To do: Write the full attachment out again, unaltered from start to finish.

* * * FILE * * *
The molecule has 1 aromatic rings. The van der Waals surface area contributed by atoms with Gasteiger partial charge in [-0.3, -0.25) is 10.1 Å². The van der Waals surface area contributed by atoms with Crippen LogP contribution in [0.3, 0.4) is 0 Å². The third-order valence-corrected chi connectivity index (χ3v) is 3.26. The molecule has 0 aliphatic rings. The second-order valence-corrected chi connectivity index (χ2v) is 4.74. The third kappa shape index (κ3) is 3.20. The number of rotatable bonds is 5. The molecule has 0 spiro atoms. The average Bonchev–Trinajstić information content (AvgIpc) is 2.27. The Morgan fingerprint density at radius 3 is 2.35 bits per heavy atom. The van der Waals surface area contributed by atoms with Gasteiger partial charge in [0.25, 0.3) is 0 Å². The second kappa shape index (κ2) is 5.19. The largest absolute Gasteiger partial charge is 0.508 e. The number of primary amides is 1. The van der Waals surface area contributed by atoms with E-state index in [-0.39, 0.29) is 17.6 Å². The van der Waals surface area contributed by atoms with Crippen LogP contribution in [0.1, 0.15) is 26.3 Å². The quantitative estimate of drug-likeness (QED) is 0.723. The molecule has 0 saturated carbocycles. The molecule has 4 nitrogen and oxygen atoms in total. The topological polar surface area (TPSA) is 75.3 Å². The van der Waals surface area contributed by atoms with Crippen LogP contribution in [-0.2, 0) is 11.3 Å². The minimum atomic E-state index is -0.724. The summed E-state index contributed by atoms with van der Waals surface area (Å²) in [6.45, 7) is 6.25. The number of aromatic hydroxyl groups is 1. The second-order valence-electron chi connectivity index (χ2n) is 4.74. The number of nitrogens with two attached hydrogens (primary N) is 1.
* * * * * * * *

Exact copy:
The molecule has 1 aromatic rings. The van der Waals surface area contributed by atoms with Gasteiger partial charge in [-0.3, -0.25) is 10.1 Å². The van der Waals surface area contributed by atoms with Crippen LogP contribution in [0.3, 0.4) is 0 Å². The third-order valence-corrected chi connectivity index (χ3v) is 3.26. The molecule has 0 aliphatic rings. The second-order valence-corrected chi connectivity index (χ2v) is 4.74. The third kappa shape index (κ3) is 3.20. The number of rotatable bonds is 5. The molecule has 0 spiro atoms. The average Bonchev–Trinajstić information content (AvgIpc) is 2.27. The Morgan fingerprint density at radius 3 is 2.35 bits per heavy atom. The van der Waals surface area contributed by atoms with Gasteiger partial charge in [0.25, 0.3) is 0 Å². The second kappa shape index (κ2) is 5.19. The largest absolute Gasteiger partial charge is 0.508 e. The number of primary amides is 1. The van der Waals surface area contributed by atoms with E-state index in [-0.39, 0.29) is 17.6 Å². The van der Waals surface area contributed by atoms with Crippen LogP contribution in [0.1, 0.15) is 26.3 Å². The quantitative estimate of drug-likeness (QED) is 0.723. The molecule has 0 saturated carbocycles. The molecule has 4 nitrogen and oxygen atoms in total. The topological polar surface area (TPSA) is 75.3 Å². The van der Waals surface area contributed by atoms with Crippen LogP contribution in [-0.2, 0) is 11.3 Å². The minimum atomic E-state index is -0.724. The summed E-state index contributed by atoms with van der Waals surface area (Å²) in [6.45, 7) is 6.25. The number of aromatic hydroxyl groups is 1. The second-order valence-electron chi connectivity index (χ2n) is 4.74. The number of nitrogens with two attached hydrogens (primary N) is 1.